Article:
The work/life balance is also different for lawyers in New Brunswick than in many other centres across Canada. Here there is a belief that life outside the office is as valuable as what happens at one’s desk, and that belief receives more than lip service. “There are some days around here that it is not much different from Toronto — working long hours with lawyers across the country,” says Stewart.

And still it is not the same as actually practising in Toronto, he notes.“Frankly, quality of life is why I practised my entire career in New Brunswick. . . . It’s practice in the mindset of a small town. We do real-time important work, but how we go about it [is different].”

Chiasson, for example, starts his day by dropping his daughter off at the bus stop and 10 minutes later he is at his desk. “I’m very happy with that,” he says. “Montreal and Toronto — I love visiting those cities. I love coming back.”

What it means to be sitting at your desk also takes on a whole new meaning in New Brunswick. From his office in downtown Moncton, Stewart, a sailor, is only 40 minutes from the Bay of Fundy, home to the world’s highest tides and one of the Seven Wonders of North America. He’s 25 minutes from the Northumberland Strait and Confederation Bridge, which links P.E.I. to the rest of Canada. The U.S. border is only a few hours away. “That allows you access to all kinds of things. . . . It’s the best of both worlds,” says Stewart.

The importance of lifestyle is not lost on firms vying to attract the best and the brightest. “One of the challenges we have tried to be more deliberate about, at least in our firm, is to be more sensitive to work/life balance,” says Cooper. “The modern workplace must be more flexible and accommodating than was typical even 10 years ago, while still meeting client demands. We do not always get these things right, but we have sincerely engaged the problem.”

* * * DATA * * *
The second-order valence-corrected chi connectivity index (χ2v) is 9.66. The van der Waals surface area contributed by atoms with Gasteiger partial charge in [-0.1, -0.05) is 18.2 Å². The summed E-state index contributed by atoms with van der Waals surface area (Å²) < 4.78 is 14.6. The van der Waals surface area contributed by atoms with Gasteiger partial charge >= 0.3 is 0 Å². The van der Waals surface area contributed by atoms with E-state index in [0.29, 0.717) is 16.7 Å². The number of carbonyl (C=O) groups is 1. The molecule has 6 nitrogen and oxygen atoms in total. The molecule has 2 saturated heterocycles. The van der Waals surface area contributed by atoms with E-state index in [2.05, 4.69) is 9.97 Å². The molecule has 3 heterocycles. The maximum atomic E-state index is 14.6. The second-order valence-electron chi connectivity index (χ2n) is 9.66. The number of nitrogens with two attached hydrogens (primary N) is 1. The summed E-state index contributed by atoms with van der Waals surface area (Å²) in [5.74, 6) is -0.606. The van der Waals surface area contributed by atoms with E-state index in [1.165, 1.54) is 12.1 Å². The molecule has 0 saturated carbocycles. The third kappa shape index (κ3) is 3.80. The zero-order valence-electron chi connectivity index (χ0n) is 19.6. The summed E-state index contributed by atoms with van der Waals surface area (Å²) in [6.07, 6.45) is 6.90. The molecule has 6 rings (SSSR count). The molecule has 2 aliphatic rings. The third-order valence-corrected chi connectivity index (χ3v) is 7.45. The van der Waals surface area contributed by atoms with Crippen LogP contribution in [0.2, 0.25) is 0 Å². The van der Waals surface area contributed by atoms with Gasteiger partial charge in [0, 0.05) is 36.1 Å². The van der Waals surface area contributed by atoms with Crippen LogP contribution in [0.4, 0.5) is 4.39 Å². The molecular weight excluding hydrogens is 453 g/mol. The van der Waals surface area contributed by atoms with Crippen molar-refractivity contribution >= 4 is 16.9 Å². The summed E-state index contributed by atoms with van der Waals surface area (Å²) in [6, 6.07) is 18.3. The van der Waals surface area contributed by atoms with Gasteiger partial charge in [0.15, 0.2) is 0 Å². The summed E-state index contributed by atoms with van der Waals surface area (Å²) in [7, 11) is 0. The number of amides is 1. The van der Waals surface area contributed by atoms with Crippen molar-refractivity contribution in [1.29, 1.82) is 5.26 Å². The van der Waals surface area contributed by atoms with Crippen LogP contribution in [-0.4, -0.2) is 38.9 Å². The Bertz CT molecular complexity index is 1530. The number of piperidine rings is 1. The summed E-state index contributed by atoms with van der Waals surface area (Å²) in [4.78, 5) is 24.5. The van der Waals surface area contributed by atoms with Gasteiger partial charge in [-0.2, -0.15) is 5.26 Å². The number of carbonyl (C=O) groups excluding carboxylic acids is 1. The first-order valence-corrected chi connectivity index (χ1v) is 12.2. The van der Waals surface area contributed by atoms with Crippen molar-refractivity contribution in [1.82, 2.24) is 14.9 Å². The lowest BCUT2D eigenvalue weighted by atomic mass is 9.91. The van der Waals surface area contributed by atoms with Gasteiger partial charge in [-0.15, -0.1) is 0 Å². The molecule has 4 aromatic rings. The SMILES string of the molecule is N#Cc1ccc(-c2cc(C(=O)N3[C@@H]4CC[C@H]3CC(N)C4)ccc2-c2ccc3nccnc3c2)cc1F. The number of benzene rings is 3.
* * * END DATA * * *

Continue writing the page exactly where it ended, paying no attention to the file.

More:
Economically, New Brunswick is struggling. Home to the first incorporated city in Canada and one of the first universities on the continent, the province was once prosperous in large part due to logging and shipbuilding activities. That was, in some cases, at least a century ago, however. Today, the province is grappling with an aging population, one of the fastest growing in the country, and massive debt. According to the government’s 2017-18 budget, the debt will hit $14.4 billion by the end of the fiscal year, roughly $1 billion more than forecast only a year earlier.

Despite this economic backdrop, building a legal practice in New Brunswick will mirror in many ways building a legal practice anywhere in the country. “Business comes from traditional sources such as institutional clients, owner-operated businesses and individuals,” says Cooper. “We are also concentrating on developing market share outside Atlantic Canada, domestically and internationally.”

Firms in New Brunswick, particularly the larger firms, also have a unique perspective on business development — and on the nature of the work they do. McInnes Cooper, Stewart McKelvey and Cox & Palmer have been called (and have been known to call themselves) “regional firms,” a moniker that reflects the reality of doing business in Atlantic Canada. Unlike large Canadian firms that label themselves “national” yet have no presence east of Quebec, regional firms have a presence, often deeply rooted, across the East Coast.

That connection may be gaining strength. “We’re all Atlantic Canadians,” says Stewart. “There is a move to a regional approach as opposed to 25 or 30 years ago when the provincial borders were much darker lines. This is a reflection of market realities and also a function of good business sense and efficiencies.”

It may be the affable nature of legal practice in New Brunswick or the best-of-both-worlds lifestyle, but lawyers in the province are often here for the long term. “ Lots of us are still lifers. Being with a firm becomes part of who you are,” says Stewart.

The University of New Brunswick law grad has some advice for lawyers looking to practise in Canada’s picture province: Consider both your professional life and your personal life.
“They will be intertwined,” Stewart cautions.

“We all think we have it really good here,” he adds. “The people I practise with are not here by default. Far from it. They have made a conscious decision this is where they want to be.”

New Brunswick by the numbers*

1,320 - Number of law society members in New Brunswick with active practising status

284 - Number of law firms in New Brunswick

98 - Percentage of firms in New Brunswick with 10 or fewer lawyers

0.7 - Percentage of firms with 50 or more lawyers

40 - Percentage of lawyers in active practice in New Brunswick who are female

63 - Percentage of all lawyers authorized to practise that are in private practice

$159, 462 - Average price of a home in New Brunswick**


*All stats but one from the Law Society of NB.

**New Brunswick Real Estate Association